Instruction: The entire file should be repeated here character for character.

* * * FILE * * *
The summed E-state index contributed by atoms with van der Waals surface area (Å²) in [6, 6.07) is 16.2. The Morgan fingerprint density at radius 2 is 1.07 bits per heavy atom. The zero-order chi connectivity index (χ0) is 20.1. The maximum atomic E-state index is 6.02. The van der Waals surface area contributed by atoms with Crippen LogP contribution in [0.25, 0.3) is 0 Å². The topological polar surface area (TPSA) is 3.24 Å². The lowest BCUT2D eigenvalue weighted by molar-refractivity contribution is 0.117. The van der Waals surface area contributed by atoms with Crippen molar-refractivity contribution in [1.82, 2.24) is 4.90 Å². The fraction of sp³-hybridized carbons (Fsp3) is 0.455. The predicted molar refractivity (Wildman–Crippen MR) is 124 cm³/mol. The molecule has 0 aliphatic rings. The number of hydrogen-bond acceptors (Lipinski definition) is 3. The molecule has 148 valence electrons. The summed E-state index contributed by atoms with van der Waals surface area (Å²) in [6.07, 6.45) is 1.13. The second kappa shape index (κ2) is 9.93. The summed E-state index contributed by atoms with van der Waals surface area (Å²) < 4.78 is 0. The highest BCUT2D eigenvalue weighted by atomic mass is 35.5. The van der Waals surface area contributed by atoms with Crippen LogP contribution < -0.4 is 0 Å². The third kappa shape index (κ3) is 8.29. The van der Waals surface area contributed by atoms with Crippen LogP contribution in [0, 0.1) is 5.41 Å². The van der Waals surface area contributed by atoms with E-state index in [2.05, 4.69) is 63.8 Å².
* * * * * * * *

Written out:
The summed E-state index contributed by atoms with van der Waals surface area (Å²) in [6, 6.07) is 16.2. The Morgan fingerprint density at radius 2 is 1.07 bits per heavy atom. The zero-order chi connectivity index (χ0) is 20.1. The maximum atomic E-state index is 6.02. The van der Waals surface area contributed by atoms with Crippen LogP contribution in [0.25, 0.3) is 0 Å². The topological polar surface area (TPSA) is 3.24 Å². The lowest BCUT2D eigenvalue weighted by molar-refractivity contribution is 0.117. The van der Waals surface area contributed by atoms with Crippen molar-refractivity contribution in [1.82, 2.24) is 4.90 Å². The fraction of sp³-hybridized carbons (Fsp3) is 0.455. The predicted molar refractivity (Wildman–Crippen MR) is 124 cm³/mol. The molecule has 0 aliphatic rings. The number of hydrogen-bond acceptors (Lipinski definition) is 3. The molecule has 148 valence electrons. The summed E-state index contributed by atoms with van der Waals surface area (Å²) in [6.07, 6.45) is 1.13. The second kappa shape index (κ2) is 9.93. The summed E-state index contributed by atoms with van der Waals surface area (Å²) < 4.78 is 0. The highest BCUT2D eigenvalue weighted by atomic mass is 35.5. The van der Waals surface area contributed by atoms with Crippen LogP contribution < -0.4 is 0 Å². The third kappa shape index (κ3) is 8.29. The van der Waals surface area contributed by atoms with Crippen LogP contribution in [0, 0.1) is 5.41 Å². The van der Waals surface area contributed by atoms with E-state index in [2.05, 4.69) is 63.8 Å².